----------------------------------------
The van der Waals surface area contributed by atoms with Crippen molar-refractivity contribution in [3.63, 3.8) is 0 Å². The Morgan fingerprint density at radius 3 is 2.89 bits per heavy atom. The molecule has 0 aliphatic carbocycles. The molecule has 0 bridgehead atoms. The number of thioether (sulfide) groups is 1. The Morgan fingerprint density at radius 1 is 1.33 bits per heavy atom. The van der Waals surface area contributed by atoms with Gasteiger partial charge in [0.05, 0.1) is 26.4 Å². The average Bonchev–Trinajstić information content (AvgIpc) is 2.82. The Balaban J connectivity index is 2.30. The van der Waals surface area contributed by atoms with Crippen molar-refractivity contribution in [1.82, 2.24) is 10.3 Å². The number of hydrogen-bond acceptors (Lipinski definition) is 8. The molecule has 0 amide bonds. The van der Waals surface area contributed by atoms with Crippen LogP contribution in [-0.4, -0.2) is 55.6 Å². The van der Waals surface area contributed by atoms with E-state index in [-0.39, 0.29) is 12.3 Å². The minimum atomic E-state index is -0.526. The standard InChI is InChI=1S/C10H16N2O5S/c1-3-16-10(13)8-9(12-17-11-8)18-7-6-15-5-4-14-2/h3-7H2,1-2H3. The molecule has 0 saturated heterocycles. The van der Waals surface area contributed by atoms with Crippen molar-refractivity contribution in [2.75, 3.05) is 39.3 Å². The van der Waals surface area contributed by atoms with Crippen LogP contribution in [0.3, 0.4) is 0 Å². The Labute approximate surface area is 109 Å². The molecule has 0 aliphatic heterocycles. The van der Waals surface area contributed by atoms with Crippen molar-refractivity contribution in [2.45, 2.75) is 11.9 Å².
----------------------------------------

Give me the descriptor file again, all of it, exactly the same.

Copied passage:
The van der Waals surface area contributed by atoms with Crippen molar-refractivity contribution in [3.63, 3.8) is 0 Å². The Morgan fingerprint density at radius 3 is 2.89 bits per heavy atom. The molecule has 0 aliphatic carbocycles. The molecule has 0 bridgehead atoms. The number of thioether (sulfide) groups is 1. The Morgan fingerprint density at radius 1 is 1.33 bits per heavy atom. The van der Waals surface area contributed by atoms with Gasteiger partial charge in [0.05, 0.1) is 26.4 Å². The average Bonchev–Trinajstić information content (AvgIpc) is 2.82. The Balaban J connectivity index is 2.30. The van der Waals surface area contributed by atoms with Crippen molar-refractivity contribution in [1.82, 2.24) is 10.3 Å². The number of hydrogen-bond acceptors (Lipinski definition) is 8. The molecule has 0 amide bonds. The van der Waals surface area contributed by atoms with Crippen LogP contribution in [-0.4, -0.2) is 55.6 Å². The van der Waals surface area contributed by atoms with E-state index in [-0.39, 0.29) is 12.3 Å². The minimum atomic E-state index is -0.526. The standard InChI is InChI=1S/C10H16N2O5S/c1-3-16-10(13)8-9(12-17-11-8)18-7-6-15-5-4-14-2/h3-7H2,1-2H3. The molecule has 0 saturated heterocycles. The van der Waals surface area contributed by atoms with Crippen molar-refractivity contribution in [2.75, 3.05) is 39.3 Å². The van der Waals surface area contributed by atoms with Crippen LogP contribution in [0.3, 0.4) is 0 Å². The Labute approximate surface area is 109 Å². The molecule has 0 aliphatic heterocycles. The van der Waals surface area contributed by atoms with Crippen molar-refractivity contribution in [2.45, 2.75) is 11.9 Å².